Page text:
We may take advantage of these provisions for up to five years or such earlier time that we are no longer an emerging growth company. We would cease to be an emerging growth company as of the end of any fiscal year following the fifth anniversary of our initial public offering or if, prior to that date, we have more than $1 billion in annual revenue or more than $700 million in market value of the equity securities held by non-affiliates as of the end of our second fiscal quarter, or on the date that we have issued more than $1 billion of non-convertible debt over a three-year period. We may choose to take advantage of some but not all of these reduced burdens, and therefore the information that we provide holders of shares and ADSs may be different than the information you might receive from other public companies in which you hold equity. In addition, Section 107 of the JOBS Act provides that an emerging growth company can take advantage of an extended transition period for complying with new or revised accounting standards applicable to public companies. We currently prepare our consolidated financial statements in accordance with IFRS, as issued by the IASB, which does not have separate provisions for publicly traded and private companies. However, in the event that we convert to accounting principles generally accepted in the United States (which we do not currently intend to do) while we remain an emerging growth company, we have irrevocably elected to opt out of such extended transition period.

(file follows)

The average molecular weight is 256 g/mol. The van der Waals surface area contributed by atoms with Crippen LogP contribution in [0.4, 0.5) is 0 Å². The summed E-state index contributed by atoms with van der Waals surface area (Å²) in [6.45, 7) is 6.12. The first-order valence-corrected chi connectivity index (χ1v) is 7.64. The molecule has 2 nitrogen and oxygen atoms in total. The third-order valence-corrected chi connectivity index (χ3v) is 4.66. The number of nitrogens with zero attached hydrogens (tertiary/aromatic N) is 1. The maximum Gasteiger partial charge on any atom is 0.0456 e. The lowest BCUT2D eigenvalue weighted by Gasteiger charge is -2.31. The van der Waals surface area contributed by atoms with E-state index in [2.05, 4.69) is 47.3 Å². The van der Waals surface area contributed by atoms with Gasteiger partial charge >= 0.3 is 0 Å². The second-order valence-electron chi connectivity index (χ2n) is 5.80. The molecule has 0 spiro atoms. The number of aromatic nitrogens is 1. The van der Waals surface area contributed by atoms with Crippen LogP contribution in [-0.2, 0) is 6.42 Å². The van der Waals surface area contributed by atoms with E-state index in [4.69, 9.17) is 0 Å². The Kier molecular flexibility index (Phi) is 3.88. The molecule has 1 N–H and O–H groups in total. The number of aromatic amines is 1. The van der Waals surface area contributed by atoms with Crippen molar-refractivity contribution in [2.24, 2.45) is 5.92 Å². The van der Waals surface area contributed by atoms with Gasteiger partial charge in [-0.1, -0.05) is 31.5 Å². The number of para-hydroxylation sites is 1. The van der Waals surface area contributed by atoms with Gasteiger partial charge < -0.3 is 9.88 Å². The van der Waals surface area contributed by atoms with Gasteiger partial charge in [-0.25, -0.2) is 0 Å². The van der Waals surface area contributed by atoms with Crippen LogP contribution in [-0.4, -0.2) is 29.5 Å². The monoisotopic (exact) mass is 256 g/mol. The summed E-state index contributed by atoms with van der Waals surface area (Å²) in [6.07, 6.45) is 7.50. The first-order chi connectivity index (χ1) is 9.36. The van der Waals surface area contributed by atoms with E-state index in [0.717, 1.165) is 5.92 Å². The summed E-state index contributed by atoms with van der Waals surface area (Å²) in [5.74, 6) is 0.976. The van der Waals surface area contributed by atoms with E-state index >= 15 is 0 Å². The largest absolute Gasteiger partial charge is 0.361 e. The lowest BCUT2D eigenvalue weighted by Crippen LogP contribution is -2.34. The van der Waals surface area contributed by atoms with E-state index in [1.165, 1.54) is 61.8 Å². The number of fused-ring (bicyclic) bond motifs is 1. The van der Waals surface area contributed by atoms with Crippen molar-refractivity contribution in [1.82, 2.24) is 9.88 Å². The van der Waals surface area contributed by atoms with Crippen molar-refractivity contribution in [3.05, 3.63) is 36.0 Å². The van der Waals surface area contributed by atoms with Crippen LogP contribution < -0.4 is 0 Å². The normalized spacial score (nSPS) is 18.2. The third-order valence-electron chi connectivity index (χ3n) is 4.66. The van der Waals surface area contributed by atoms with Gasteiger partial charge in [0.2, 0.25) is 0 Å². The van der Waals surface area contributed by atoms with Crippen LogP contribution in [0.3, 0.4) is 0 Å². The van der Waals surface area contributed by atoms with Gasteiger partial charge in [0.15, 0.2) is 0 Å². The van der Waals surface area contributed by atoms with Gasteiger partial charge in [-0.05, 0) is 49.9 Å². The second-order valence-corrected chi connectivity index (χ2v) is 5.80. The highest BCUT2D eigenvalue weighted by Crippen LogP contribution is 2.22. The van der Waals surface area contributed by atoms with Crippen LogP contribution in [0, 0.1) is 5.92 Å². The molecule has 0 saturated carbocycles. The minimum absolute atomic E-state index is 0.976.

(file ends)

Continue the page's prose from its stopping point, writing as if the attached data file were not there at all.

Upon consummation of this offering, we will report under the Securities Exchange Act of 1934, as amended, or the Exchange Act, as a non-U.S. company with foreign private issuer status. Even after we no longer qualify as an emerging growth company, as long as we continue to qualify as a foreign private issuer under the Exchange Act, we will be exempt from certain provisions of the Exchange Act that are applicable to U.S. domestic public companies, including:

    the sections of the Exchange Act regulating the solicitation of proxies, consents or authorizations in respect of a security registered under the Exchange Act;

    the sections of the Exchange Act requiring insiders to file public reports of their stock ownership and trading activities and liability for insiders who profit from trades made in a short period of time; and